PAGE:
Strategy. Innovation. Brand.

Sunday Shorts – 2

We weren’t predicting the end of the world. Just the fiscal cliff.

Unless I’m dreaming, the world didn’t end … so we still have to deal with reality. As we wrap up the year, I’ve spotted a number of summary articles around the themes of communication, persuasion, innovation, strategy, and brand. I’ve also included a Top Ten list that will teach you a lot about how to communicate effectively … and how not to. It’s interesting to see that people in the public eye are still making basic mistakes that the Greeks warned us about 2,000 years ago. Perhaps we should listen to the Greeks more than the Mayans. Enjoy your Sunday reading.

  • What were the best ads of the year? Here’s Nielsen’s summary of TV commercials in the United States. (Click here). It’s interesting that there is very little overlap between the best liked ads and the most memorable ads. That begs the question, what makes an ad memorable, if it’s not just likability? Click here for Nielsen’s advice on creating affective ads that marry message with impact.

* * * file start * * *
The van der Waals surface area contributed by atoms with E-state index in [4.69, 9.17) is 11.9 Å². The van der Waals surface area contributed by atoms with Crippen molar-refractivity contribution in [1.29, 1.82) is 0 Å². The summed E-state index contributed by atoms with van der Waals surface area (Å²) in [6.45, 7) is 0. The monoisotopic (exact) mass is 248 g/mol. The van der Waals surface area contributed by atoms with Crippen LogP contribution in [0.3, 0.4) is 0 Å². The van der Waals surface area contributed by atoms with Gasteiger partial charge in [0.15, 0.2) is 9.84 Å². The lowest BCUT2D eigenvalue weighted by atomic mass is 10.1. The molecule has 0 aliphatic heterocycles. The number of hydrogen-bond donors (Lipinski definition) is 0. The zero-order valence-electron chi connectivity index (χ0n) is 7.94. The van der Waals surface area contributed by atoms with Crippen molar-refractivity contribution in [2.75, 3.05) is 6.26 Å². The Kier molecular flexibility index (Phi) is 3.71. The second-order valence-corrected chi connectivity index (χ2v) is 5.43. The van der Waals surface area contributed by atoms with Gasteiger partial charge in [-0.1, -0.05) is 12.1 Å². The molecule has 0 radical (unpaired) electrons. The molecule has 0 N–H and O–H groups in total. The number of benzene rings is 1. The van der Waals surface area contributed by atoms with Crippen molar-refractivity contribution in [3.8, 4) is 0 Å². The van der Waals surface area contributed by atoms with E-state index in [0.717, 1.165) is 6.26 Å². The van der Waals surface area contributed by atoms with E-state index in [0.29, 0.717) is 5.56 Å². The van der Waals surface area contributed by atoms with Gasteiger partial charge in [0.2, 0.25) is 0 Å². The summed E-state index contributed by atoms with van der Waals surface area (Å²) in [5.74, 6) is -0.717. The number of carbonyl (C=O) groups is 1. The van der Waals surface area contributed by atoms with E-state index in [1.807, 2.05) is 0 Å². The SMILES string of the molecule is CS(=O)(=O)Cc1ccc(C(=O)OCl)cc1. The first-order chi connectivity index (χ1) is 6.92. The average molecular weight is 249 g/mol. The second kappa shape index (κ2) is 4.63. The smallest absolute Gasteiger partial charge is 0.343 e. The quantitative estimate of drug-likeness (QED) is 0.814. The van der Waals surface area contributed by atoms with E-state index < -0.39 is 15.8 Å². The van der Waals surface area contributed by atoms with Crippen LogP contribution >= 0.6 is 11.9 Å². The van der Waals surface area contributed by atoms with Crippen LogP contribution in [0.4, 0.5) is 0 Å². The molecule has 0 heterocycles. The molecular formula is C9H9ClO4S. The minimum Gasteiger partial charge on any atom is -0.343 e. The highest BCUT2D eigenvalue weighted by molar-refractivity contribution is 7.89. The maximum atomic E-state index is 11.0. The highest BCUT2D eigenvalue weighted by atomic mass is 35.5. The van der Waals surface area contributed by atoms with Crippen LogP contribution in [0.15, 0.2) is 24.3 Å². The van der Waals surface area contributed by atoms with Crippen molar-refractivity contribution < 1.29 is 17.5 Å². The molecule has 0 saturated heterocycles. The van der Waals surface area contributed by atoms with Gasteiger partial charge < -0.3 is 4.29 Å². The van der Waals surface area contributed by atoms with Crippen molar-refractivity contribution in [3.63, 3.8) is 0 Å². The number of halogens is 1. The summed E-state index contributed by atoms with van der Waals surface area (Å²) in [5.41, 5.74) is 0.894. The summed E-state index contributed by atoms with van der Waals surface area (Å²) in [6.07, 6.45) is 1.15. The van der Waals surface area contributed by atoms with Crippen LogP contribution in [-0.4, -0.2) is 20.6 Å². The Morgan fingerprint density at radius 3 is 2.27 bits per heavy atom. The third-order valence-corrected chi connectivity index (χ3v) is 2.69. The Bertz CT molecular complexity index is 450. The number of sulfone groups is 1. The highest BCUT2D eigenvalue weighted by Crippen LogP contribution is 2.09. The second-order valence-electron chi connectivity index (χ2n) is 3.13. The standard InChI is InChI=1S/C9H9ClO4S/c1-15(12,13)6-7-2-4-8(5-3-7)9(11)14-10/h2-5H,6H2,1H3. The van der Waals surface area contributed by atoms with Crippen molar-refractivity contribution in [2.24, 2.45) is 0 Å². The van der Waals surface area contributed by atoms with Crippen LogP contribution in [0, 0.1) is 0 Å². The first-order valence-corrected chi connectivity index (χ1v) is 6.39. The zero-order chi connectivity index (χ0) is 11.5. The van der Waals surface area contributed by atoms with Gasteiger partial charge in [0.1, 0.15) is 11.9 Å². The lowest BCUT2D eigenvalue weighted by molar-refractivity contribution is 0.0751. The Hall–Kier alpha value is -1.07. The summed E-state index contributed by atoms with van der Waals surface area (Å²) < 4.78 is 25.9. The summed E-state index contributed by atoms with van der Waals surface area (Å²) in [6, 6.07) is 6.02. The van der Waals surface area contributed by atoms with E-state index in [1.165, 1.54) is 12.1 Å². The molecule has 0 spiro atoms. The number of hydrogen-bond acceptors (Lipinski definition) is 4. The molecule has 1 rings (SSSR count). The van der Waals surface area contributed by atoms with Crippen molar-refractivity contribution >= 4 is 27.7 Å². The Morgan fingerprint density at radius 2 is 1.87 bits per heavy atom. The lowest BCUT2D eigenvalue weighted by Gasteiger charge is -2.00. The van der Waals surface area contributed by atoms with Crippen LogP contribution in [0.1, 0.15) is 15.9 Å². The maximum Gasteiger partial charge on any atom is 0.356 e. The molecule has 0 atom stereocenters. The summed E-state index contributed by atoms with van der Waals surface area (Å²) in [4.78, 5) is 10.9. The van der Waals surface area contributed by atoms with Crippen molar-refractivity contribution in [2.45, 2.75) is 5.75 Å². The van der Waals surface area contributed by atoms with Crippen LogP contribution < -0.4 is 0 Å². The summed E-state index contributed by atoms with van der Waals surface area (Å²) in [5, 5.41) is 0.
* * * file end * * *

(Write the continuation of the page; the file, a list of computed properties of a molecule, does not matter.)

• Who delivered the biggest Tweet of the year? That is, the single tweet that was re-tweeted more than any other. Was it Justin Bieber or Barack Obama? Click here to find out.
  • Who were the best communicators of the year? Who were the worst? Here’s the 17th annual Top Ten List of the best and worst communicators. According to the list makers, the best communicator was a woman; the worst was a man. (Click here).
  • What are the most valuable brands in the world? Here is Interbrand’s summary of the world’s top 100 brands, by value. (Click here). Here’s what Eurobrands has to say. (Click here). Apparently my company, Travis White Communications, barely missed the list.
  • Naming rights can be an important part of your marketing/branding mix. You can name stadiums or schools or buildings. But a cancer drug? In Sweden, now you can even do that. Researchers at Uppsala Univeristy will allow you to name a new drug for a modest fee of $1.6 million. (Click here).
  • What’s going to happen in the economy next year? The broadest perspective I’ve seen comes from McKinsey’s annual global survey. (Click here). Hint: they’re moderately optimistic.
  • Should you invest in stocks or bonds or fine wines in the new year? This article (click here) suggests that fine wines not only taste better than stocks and bonds, they also deliver better returns.

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